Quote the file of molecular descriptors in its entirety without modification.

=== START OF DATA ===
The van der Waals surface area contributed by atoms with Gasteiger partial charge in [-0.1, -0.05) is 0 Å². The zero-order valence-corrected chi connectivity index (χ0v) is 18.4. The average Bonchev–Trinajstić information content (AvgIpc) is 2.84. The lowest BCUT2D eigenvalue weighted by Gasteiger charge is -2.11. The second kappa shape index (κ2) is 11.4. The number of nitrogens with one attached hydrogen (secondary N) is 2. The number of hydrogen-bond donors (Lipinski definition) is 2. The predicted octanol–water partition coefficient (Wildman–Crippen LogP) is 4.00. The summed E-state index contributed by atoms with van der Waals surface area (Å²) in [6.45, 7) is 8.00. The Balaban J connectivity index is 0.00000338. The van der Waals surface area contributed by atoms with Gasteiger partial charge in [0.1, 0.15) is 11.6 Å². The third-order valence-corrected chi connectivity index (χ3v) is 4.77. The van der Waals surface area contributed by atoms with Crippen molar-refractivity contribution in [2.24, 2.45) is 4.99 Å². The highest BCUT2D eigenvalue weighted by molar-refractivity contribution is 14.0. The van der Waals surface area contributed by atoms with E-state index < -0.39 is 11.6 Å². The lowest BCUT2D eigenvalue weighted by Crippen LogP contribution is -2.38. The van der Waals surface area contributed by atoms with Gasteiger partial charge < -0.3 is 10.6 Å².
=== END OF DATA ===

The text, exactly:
The van der Waals surface area contributed by atoms with Gasteiger partial charge in [-0.1, -0.05) is 0 Å². The zero-order valence-corrected chi connectivity index (χ0v) is 18.4. The average Bonchev–Trinajstić information content (AvgIpc) is 2.84. The lowest BCUT2D eigenvalue weighted by Gasteiger charge is -2.11. The second kappa shape index (κ2) is 11.4. The number of nitrogens with one attached hydrogen (secondary N) is 2. The number of hydrogen-bond donors (Lipinski definition) is 2. The predicted octanol–water partition coefficient (Wildman–Crippen LogP) is 4.00. The summed E-state index contributed by atoms with van der Waals surface area (Å²) in [6.45, 7) is 8.00. The Balaban J connectivity index is 0.00000338. The van der Waals surface area contributed by atoms with Gasteiger partial charge in [0.1, 0.15) is 11.6 Å². The third-order valence-corrected chi connectivity index (χ3v) is 4.77. The van der Waals surface area contributed by atoms with Crippen molar-refractivity contribution in [2.24, 2.45) is 4.99 Å². The highest BCUT2D eigenvalue weighted by molar-refractivity contribution is 14.0. The van der Waals surface area contributed by atoms with E-state index < -0.39 is 11.6 Å². The lowest BCUT2D eigenvalue weighted by Crippen LogP contribution is -2.38. The van der Waals surface area contributed by atoms with Gasteiger partial charge < -0.3 is 10.6 Å².